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XH not paying mortgage - at risk of repossession

(29 Posts)
Notname Fri 17-Mar-17 11:01:41

(I've also posted this in legal matters, as wasn't sure where was most appropriate)

Could anyone please help? I’m seeking advice for my friend. Her husband left her 18 months ago and they are now divorced. As part of the settlement he is required to pay the mortgage for the family home that she still lives in with their DS until the house is sold, at which point he has to pay her a capital sum (I believe this is in lieu of spousal maintenance). The house is up for sale but two sales have fallen through and there is no sign of a buyer at the moment.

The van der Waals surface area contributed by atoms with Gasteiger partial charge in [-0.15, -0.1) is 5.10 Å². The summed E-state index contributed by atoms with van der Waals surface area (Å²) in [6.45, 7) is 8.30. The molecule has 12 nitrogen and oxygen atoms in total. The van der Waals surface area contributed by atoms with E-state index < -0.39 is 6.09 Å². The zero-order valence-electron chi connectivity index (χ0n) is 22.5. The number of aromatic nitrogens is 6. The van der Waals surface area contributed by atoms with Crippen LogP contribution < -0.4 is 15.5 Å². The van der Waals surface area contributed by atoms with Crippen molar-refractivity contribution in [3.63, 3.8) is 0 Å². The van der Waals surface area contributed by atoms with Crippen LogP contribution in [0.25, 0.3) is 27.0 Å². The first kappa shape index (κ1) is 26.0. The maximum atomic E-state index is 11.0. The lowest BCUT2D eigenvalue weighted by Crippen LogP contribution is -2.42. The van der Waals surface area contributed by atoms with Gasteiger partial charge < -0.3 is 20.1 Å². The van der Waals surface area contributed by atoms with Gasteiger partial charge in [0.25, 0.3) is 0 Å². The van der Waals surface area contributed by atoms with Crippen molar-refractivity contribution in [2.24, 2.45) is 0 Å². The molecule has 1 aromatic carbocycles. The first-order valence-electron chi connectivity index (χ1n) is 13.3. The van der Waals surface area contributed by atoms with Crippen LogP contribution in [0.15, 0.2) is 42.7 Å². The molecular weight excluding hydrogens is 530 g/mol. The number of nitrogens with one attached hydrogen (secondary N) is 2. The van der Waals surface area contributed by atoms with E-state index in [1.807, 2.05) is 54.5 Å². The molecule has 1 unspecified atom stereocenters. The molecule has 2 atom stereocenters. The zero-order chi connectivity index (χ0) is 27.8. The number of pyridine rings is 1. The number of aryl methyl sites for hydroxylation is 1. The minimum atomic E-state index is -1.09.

He is now failing to pay the mortgage, and he is also not making the repayments on a loan that was taken out in both of their names (that he is now solely liable for under the court order). He earns very well so could afford to make these payments but chooses to spend his money on other things (eg recent foreign holiday and engagement ring for his new fiancé). Common sense would say that there must be some way of forcing him to make the payments, but the debt collection team from the bank have been chasing my friend, and when she spoke to them yesterday she’s found that the house is at risk of repossession (which she thought may be the case) and that defaulting on the loan/mortgage could ruin her credit rating, even though she isn’t the person who’s supposed to be paying them.